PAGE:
Nov 8, 2001
    When Sheldon Dingwall did his own experimenting, he came out with the opinion that 37" is (to him) the best length for a B-string. Fortunately, since he uses fanned frets, the G-string is still 34".
  6. BruceWane


    Oct 31, 2002
    Houston, TX
    I agree with Carl. It comes down to how bad you want serious, thick, luscious TONE. How much playability you're willing to sacrifice for it. Once you go past 34" or 35", you start having to use more and more double-bass technique with your fretting hand. I play a 36" bass, and I'd imagine a 38" sounds wonderful. I've heard a 41" (Rob Wasserman playing EUB) and it was like "THAT is what bass should sound like". If you could hang one of those on a strap, I'd be there, but I'm pretty much a rock guy, not willing to give up mobility. First position on my 36" is a bit of a stretch, so I'd guess 38" would be the absolute limit for me.

    I think the wood does have an effect on tone, but not nearly as much as the scale length.
  7. mikezimmerman

    mikezimmerman Supporting Member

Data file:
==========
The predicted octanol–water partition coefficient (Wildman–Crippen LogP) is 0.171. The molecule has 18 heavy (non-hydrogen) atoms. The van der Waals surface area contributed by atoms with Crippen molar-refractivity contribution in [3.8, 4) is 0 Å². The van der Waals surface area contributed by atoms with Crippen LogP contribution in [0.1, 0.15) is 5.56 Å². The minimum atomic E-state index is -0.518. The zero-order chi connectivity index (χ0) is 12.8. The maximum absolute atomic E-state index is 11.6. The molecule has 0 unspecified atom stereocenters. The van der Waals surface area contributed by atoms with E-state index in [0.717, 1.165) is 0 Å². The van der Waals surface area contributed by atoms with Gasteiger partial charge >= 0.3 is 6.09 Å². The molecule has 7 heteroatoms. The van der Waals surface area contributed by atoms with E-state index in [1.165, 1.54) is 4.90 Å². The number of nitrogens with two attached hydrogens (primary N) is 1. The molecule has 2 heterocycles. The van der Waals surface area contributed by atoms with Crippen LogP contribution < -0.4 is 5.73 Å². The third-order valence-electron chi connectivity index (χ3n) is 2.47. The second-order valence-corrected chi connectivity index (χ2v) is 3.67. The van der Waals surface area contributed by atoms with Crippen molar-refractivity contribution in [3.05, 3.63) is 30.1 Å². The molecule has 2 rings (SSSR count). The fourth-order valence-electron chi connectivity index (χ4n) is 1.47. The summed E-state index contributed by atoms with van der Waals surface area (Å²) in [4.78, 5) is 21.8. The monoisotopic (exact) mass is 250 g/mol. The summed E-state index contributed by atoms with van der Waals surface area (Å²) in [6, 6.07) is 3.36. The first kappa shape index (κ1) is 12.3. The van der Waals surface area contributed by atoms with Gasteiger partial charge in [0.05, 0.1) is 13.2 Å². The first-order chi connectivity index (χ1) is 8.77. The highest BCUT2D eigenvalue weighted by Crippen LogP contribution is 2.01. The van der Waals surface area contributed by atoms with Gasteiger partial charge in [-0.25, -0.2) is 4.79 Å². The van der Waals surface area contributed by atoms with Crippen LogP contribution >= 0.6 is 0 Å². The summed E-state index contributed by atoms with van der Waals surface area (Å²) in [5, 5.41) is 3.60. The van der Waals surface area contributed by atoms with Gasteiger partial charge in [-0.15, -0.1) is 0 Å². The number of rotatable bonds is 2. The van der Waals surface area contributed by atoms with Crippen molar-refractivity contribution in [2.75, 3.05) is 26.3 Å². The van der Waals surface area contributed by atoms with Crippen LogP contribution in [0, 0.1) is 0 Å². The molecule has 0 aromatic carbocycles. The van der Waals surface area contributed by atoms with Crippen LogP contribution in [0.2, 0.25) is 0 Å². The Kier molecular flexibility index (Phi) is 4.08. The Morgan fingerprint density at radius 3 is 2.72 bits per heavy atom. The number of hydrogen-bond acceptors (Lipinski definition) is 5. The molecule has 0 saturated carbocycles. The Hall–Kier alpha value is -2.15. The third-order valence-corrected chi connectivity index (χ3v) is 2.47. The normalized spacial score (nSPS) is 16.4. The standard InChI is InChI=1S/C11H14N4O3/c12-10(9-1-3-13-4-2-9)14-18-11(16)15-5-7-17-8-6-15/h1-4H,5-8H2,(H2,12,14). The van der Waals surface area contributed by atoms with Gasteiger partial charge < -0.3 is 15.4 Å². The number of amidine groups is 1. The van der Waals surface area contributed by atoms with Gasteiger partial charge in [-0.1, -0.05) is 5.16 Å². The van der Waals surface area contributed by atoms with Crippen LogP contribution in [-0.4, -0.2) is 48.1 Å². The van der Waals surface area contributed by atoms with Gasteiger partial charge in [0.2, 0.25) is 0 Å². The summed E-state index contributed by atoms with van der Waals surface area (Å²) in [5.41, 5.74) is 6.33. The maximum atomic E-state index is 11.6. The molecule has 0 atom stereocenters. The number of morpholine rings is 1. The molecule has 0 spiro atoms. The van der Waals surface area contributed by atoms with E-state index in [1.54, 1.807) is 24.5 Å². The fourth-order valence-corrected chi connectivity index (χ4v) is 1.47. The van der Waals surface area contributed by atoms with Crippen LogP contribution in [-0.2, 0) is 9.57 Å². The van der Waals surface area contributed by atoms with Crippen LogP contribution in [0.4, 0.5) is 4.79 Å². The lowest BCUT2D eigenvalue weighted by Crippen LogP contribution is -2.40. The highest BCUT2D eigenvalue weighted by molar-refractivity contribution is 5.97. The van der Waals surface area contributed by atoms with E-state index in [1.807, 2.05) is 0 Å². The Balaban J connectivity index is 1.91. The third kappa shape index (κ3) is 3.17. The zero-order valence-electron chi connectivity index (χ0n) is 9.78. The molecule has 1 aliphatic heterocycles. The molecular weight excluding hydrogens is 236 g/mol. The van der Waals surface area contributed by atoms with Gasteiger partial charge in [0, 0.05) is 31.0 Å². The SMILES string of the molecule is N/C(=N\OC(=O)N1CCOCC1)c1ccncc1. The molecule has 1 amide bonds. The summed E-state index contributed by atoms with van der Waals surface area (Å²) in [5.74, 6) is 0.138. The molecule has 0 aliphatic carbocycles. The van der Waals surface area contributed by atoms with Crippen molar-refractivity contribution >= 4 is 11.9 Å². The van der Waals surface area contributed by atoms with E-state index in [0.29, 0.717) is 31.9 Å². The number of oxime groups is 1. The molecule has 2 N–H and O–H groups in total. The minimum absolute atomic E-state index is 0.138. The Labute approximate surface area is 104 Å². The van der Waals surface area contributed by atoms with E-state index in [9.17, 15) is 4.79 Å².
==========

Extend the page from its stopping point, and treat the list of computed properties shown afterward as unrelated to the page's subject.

Apr 29, 2001
    Omaha, Nebraska
    Another maker who uses extra-long scales is Overwater (http://www.overwaterbasses.com). They normally use 36" for 5-6 string basses, but have gone longer--there's a 38" scale 7-string (F# - C) pictured on their site. I've got no personal experience with them, though.

  8. gyancey


    Mar 25, 2002
    Austin, TX
    I built a 36" scale 6-string for a guy who calls it his "nuclear missle." It sounded great. I plan on using 36" again when I get the chance.
  9. Taylor Livingston

    Taylor Livingston Supporting Member Commercial User

    Dec 25, 2002
    Oregon, US
    Owner, Iron Ether Electronics
    So, there's another question: is it worth flailing your hands about to get good tone? Personally, the way I play bass, it wouldn't be. I actually have a hard enough time getting around quickly on the lowest frets of a 34".

    There you have two more things Carl is against: laminate necks and cf (I assume) reinforcement.

    I agree that it's a bad idea to put in cf or graphite without a truss rod, though.